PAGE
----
This story would be more effective if I could share names and other personal information, but the people involved are all living and I don’t want to violate their privacy. Still, as a story of the international nature of the Church and cooperation in a good cause, it’s pretty good.
I have friends who are Swiss by birth but who have lived in the U.S. since the beginning of World War II. About 20 years ago they served a mission on Ile de la Réunion, an island in the Indian Ocean whose residents speak French as a first or second language. On Réunion my friends came to know and love a Chinese woman, a convert to the Church.
All the years of lessons on the importance of family history and work for the dead, together with occasional excursions to the distant Johannesburg, South Africa temple, finally impelled the Chinese woman to seek out her ancestry: She traveled to China to meet with her brother. They were able to converse only through an interpreter – she spoke French but not Chinese; he spoke Chinese but not French. Without really explaining why she wanted it, she asked her brother for their genealogy, and he promised to gather and send it to her. In the course of time, he did – ten pages of handwritten Chinese characters, which, of course, his sister could not read.
She sent copies of those pages to my Swiss friend, who took them to the Family History Library to ask for help. Eventually a Chinese missionary was found who extracted genealogical information from those handwritten pages. It turned out to be a single line of genealogy, father to son, extending from the Chinese convert and her brother on back to the 13th century, together with their wives. Temple ordinances could be done for about 75 individuals with about 25 marriage sealings.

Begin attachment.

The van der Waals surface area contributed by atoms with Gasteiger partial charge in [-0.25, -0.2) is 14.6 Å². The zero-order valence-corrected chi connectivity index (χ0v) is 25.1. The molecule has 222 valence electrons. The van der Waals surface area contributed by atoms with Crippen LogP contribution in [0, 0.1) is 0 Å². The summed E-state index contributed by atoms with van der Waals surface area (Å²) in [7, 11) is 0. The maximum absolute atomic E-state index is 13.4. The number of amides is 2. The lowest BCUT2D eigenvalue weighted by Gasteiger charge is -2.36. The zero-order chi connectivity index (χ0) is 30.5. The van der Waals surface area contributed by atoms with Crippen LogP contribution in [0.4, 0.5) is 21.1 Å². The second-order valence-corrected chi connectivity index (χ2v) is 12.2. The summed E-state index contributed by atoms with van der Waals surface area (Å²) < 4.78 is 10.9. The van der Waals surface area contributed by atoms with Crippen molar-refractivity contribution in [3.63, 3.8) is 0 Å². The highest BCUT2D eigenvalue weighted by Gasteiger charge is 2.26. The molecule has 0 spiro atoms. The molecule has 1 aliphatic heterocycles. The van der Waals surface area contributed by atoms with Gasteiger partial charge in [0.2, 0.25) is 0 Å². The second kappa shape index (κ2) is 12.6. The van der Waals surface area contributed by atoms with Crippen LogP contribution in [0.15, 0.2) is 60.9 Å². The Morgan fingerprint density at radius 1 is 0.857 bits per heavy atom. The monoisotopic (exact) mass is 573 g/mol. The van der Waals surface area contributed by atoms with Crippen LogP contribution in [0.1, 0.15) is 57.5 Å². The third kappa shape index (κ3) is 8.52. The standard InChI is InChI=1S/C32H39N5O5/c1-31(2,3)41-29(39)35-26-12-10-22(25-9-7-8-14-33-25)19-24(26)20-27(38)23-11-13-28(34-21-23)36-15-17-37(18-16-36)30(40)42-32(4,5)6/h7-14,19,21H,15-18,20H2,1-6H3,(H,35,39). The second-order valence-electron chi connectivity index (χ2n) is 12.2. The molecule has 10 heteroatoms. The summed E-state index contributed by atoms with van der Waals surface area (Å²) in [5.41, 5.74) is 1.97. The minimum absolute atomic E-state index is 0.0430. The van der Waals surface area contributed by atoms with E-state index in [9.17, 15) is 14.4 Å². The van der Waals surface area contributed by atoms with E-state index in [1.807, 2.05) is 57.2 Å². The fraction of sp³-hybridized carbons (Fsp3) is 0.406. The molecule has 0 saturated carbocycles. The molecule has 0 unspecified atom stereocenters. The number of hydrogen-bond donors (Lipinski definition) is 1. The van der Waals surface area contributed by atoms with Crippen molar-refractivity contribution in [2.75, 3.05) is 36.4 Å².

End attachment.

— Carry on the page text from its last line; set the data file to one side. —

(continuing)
But no one in Salt Lake could clear the data and print the cards for temple work – the temples in China are the only ones with the capability of keeping digital records in Chinese script.* So the data was sent from Salt Lake to Hong Kong, where the names were cleared and cards were printed in both Chinese and Romanized characters, and back the cards came to Salt Lake.
Then my friend had to track down the Chinese woman, who was on an extended trip to Europe visiting her children. She was located in France, and the cards were sent to her there, for her and her children to take to some European temple to do the work for their ancestors.
Where there’s a will there’s a way, even if it involves three continents and as many languages, and the cooperation of friends and family and even strangers.
[*Or so the missionary at the Family History Library told her, and so I reported it thus, neither my friend nor I having had any experience to the contrary or any reason to challenge the missionary. And in fact the data was sent to and returned by the Hong Kong temple. But overnight I’ve heard from someone with alternate information. I’ve asked her to comment publicly here when she’s up and about again.]